Please give this book a chance, given its age, if you’re interested in something fun and quirky to read. Jackaby is laughable and the character relationships are deep. I haven’t decided if I’m going to pick up the next two books, more because I have so many books to read already and less because I don’t want to. Jackaby doesn’t necessarily end on a cliff hanger, but it certainly does end with the reader interested in learning more about the dynamic duo.

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Firsts of 2017

It’s been a while (since October) that I posted regularly, so I wanted to inform my minuscule readers what I’ve been reading and up to while on hiatus. Mostly, I was too depressed to actually write, but I was still reading. My goal here is to compile a list of books that I read in the first few months that meant something to me. Now, I’ve certainly read books that have made me cry or made me go “what did I just read?” but these books are the first books of the year that I’ve read that made me cry or made me go “whaaaat?” So without further adieu, let’s get started.

2017’s Firsts


First Book I Bought for an Actual Reason: The Princess Diarist by Carrie Fisher

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Disclaimer: the pink/white pills are joint medication for my cat; the purple round ones are children’s chewable ibuprofen; the two prescription bottles are obviously that–prescriptions written for me. This is a commentary on Carrie Fisher’s love of drugs, especially her own.

The Princess Diarist by Carrie Fisher
Published by Blue Rider Press on November 22nd 2016
Genres: Biography, Diary, History
Pages: 272
Source: Amazon // Goodreads // Barnes and Nobles

I’m not crying, you’re crying. I knew that when this book came out that I had to own it. It was over Christmas break, I was back home in Chicago while my cat and boyfriend were in our little cottage in central PA when we heard the news. Princess Leia has passed away. I didn’t grow up with Star Wars (I was stereotypically given dolls and not science things), but I knew of the impact these movies have had on future movies to come, Hollywood itself, and nerds of every age. I only saw the movies for the first time about two years ago, all in the rightful order of 4, 5, 6, 1, 2, 3 and then 7 and 3.5 when they came out respectively. I cried at the end of 7, The Force Awakens, because, though I didn’t see them as a child, I was already deeply attached to the characters and the harrowing story.

When Carrie Fisher died, I didn’t know what to think. She was older and clearly didn’t take the best care of herself, but she was an idol–is an idol–and will continue to be not only for fans in metal bikinis everywhere, but for those with mental illness that she made feel more normal with her hilarity towards her own problems. I didn’t even know much about her seminars and discussions, mostly because I don’t have bipolar disorder, but I know that she influenced many outside of the Star Wars franchise. Long story short, I had to have her book. I knew her also as an hilarious actor outside of the franchise–starring in 30 Rock as a crazy cat-less lady and the equally real and hilarious British show Catastrophe. I watched her with admiration as someone who accomplished so much in her life, while struggling with her own problems of stardom, mental health, unrequited love, etc.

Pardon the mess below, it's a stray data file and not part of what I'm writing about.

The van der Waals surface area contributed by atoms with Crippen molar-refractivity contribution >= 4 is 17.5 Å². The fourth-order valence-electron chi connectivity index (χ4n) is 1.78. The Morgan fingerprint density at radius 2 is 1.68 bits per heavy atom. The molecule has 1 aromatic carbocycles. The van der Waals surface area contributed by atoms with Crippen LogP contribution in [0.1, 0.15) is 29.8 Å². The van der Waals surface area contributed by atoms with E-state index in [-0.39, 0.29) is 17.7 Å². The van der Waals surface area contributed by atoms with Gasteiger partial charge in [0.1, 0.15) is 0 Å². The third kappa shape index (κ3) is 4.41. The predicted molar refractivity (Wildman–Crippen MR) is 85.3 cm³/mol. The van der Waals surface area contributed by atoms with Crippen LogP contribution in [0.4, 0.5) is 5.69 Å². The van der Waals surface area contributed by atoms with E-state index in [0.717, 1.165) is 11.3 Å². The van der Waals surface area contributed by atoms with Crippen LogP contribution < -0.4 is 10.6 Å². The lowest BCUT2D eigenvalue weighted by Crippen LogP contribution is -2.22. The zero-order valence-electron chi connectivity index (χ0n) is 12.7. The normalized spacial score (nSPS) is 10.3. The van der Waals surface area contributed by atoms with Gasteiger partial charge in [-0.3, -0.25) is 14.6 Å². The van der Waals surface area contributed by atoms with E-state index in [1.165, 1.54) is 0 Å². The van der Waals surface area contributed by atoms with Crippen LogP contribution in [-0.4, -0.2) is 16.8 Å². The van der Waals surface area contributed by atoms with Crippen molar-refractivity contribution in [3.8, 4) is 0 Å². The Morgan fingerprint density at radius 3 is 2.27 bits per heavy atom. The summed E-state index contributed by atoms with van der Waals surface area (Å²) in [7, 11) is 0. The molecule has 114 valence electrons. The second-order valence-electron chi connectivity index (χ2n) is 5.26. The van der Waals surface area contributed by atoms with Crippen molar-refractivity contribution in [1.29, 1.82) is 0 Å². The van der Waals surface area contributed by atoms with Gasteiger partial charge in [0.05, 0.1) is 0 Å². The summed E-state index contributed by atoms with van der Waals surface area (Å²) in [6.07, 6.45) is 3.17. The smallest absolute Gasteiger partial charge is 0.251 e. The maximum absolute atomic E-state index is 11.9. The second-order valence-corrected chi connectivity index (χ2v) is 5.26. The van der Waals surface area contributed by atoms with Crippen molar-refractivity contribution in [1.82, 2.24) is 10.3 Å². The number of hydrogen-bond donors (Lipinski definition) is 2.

I will continue collecting her works–I didn’t know she wrote so much, why did she have to leave us!–and forever remember her as fantastic woman.


First WTF is Happening Book: The Graces by Laura Eve

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The Graces by Laura Eve
Published by Harry N. Abrams on September 6th 2016
Genres: Fantasy, Contemporary, Thriller, Romance, Friendship
Pages: 352
Source: Amazon // Goodreads // Barnes and Nobles

Has anyone read this book????? Can someone explain to me this book??? Laura Eve, you have done it. I have a literature degree and have been trained, for more than four years if we’re counting my excessive literature classes in high school, as well as getting my Master’s in literature starting in August and yet, you have stumped me. So thank you. Thank you, Laura Eve for completely and utterly confusing me.

I thought I had it all figured this out while reading this book, and yet once I got to that last chapter, everything I thought I knew went flying out the window. And it was so refreshing! I love young adult books, they’re my favorite genre–so much so that I write in this genre–and yet sometimes I can figure out the entire story during the first couple of chapters. And this is nice, don’t get me wrong, I can then just focus on the characters, love stories, familial ties, etc. and not have to worry about using my brain too much. But not with Eve’s ridiculous and outstanding tale.